The situation before us Is a very prac
tical one. The Denver Rio Grande
route, as hereinbefore pointed out. Is
longer by nearly 400 miles and Is nine
teen hours longer In point of time. Under
such circumstances. If no through route
the Best Values your money
colorings of the season. Grays,
LINES OF OUR
Extra Pants Sale
Now is the season where an extra
pair of Trousers Can produce a won
derful effect of newness to ones ap
pearance Wool, crash, serge, duck
and tropical fabrics.
All Reduced In Price
n-tiM ts-mo tuo-t is-mo
Tronsrri Troateri Troasars Trousers
The Bee's Fund for
Free Milk and Ico
The Bee'i fund for the hot weather
little ones continues to grow and to
spread helpfulness and sunshine.
There is no creed or color in, its
distribution or its collection, as wit
ness the handsome contribution
from the Dunbar Social Athletio
club, composed of local colored
Contributions from 10 cents to $3
are solicited and will be acknowl
edged in this column.
Previously ackaowlsdged ...SQ33.S3
Basest oclal-athletle oloa.. 11.10
were now open, an order b.od on the
record before us, requiring the Union
Pacific, axlein to short haul Itself by
establishing the present parity of farca
ovrr the !.nver Hlo Grande would b)
Illogical and arbitrary In the hiyhest do
grv Police to Contest
in Revolver Shoot
Omaha police are preparing for the
annual revolver medal shoot, which Is
to be held August IS, at central ststlon.
A S gold medal offered by Frrnk
Parmalee for the best marksman in
"Class A" Is the incentive. No other
prises as yet have been offered for the
beat shots In class "B" and rlast "C."
The police have been holding com
petitive target tractive every month.
Sen - ot " ci " v.'i is h ik lcen lish
man five times out ot ten practice shoots,
and Pstrol Chauffeur 1 Fleming haa
been leader throe times. Others who
have led In the monthly shoots are Of
ficers Caldwell and Graham.
Police Commissioner Kugel and itwo
others not yet named will be the Judges
of tha contest Chief Dunn, who Is
famed as a revolver shot, will In nil
probability enter the competition also.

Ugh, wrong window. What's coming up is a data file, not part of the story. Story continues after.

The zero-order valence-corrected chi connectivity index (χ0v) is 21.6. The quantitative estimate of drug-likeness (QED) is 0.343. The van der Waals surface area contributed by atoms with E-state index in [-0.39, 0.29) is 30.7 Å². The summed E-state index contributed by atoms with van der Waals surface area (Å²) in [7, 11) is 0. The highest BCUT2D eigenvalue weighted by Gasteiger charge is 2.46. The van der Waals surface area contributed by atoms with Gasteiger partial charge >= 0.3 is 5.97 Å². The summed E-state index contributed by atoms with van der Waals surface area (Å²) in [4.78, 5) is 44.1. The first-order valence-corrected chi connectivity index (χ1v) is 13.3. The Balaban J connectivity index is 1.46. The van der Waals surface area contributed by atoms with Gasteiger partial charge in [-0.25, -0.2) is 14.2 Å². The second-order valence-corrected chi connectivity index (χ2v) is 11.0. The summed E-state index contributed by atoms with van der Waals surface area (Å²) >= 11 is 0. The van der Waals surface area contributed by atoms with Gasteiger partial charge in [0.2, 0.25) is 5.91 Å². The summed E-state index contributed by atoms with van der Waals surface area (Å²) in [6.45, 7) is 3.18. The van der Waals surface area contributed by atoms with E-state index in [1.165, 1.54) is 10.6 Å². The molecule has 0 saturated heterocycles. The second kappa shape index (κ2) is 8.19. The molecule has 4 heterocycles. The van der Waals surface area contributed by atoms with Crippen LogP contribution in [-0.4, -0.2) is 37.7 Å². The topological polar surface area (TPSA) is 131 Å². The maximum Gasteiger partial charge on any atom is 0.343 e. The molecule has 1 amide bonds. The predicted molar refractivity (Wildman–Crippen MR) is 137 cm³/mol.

Kouth Side and Dundee police will par
ticipate. In th South Bias department
are several officers who are keen on the
According to figures taken from the
monthly practice shoots the best pistol
shots In the central department are:
Sergeant H. B. Ferris, Chauffeur Ixe
Fleming, Officers Caldwell, Graham,
Steaderman, Chief Dunn, Morgeant Sam
nelson. Earl Risk, Frank MoCabe, G. fl.
Knutson, Chauffeur Lester Warner, Jim
Mnrrhv,' Petii tlve T'scno'rskl. I'e'Cctlvo
Fleming and Detective Cunningham.
The figures alao show that all of the
men on traffic and motorcycle duty are
better than ordinary marksmen.
$3.00 Straw Hats 65c
Our entire stock of Sailor Straws, that sold at $2.00, ff?
$2.50 and $3.00, all at once price ODC
Any Leghorn Ilat, worth to $6.00, now $2.65
Bangkok and Panama Hats
$4.00 values $2.65
$6.00 values $3.85
$8.00 values $155
Great Reductions In Shirts and Underwear
Two Big Specials Saturday
$1.50 and $2.00
Athletic Union Underwear,
NaiiiNook, Mull, Crepe j all
DEMANDS HEAD OF
Central Labor Union Adopts Resolu
tions Callin for Impeachment
of City's Chief.
REVIEW OF DECISION SOUGHT
BRIDGEPORT, Conn., Aug. 18.
The Central Labor union ot Bridge
port, It was announced today, has
adopted a new set of resolutions
calling for the impeachment ot
Mayor Clifford B. Wilson, who is
also lieutenant governor ot Connec
ticut, for ordering the arrest of any
one who should attempt to speak) on
labor matters at an open air gather
ing, and a Judicial review of the de
cision of Deputy Judge F. L. Wilder,
who found threo labor leaders guilty
of breach of the peace In defying the
Karh union has been requested to ratify
Three llnndred Men Strike.
WOONHOCKKT. R, 1 Aug. 13-ThrcS
hundred employes ot the Taft-Pterce
Manufacturing company, the majority ot
them machinists, struck today when their
demands for shorter hours and a 25 per
cent Increase In wages were refused. Tha
company manufactures machinery and
tools. ... I .
Will Flfct Mrs.
NKW YORK. Aug. 13. Indications that
an effort will msdo by organised man
ufacturing interests, as represented by
i the National Metal Trades association,
to resist the demand of the machinists'
union for a general eight-hour work day
developed here today when the Oarvlu
Machine company opened Its doors and
: called on Its men to work under former
I conditions as to hours and pay. The Oar-
vln plant, which employs about 1,(00
men, closed down on August I alter is
had refused tho demands of the (00 ma
chinists for the eight-hour day.
None Retpoasi at First.
The time for the resumption of wora
was set for 13:34 today and at that hour
several hundred of the former employes
gathered sround the plant. EXigene Oar
vln, vice president of the plant, addressed
the men, Inviting them to return to worK
at the old scale of hours and wages. At
the time apparently not a maa responded,
but late today announcement was made
In behalf of the company that more than
100 of the strikers had returned to work
under the company's condition
Rent rooms quick with a Bee Want Ad.
Uee "For Rent."
$5.00 values .: $2.75
$7.50 values $3.95
$10.00 values $5.55
$1.50 and $2.00
Negligee Shirts Crepe and
Striped Madras, Solsetta and
Percale, soft and stiff cuffs,
i Iff m ify
$1.50 Manhattan Shirts $1.25
$2.00 Manhattan Shirts S1.C5
$2.50 and $3 Manhattan Shirts. . .$1.05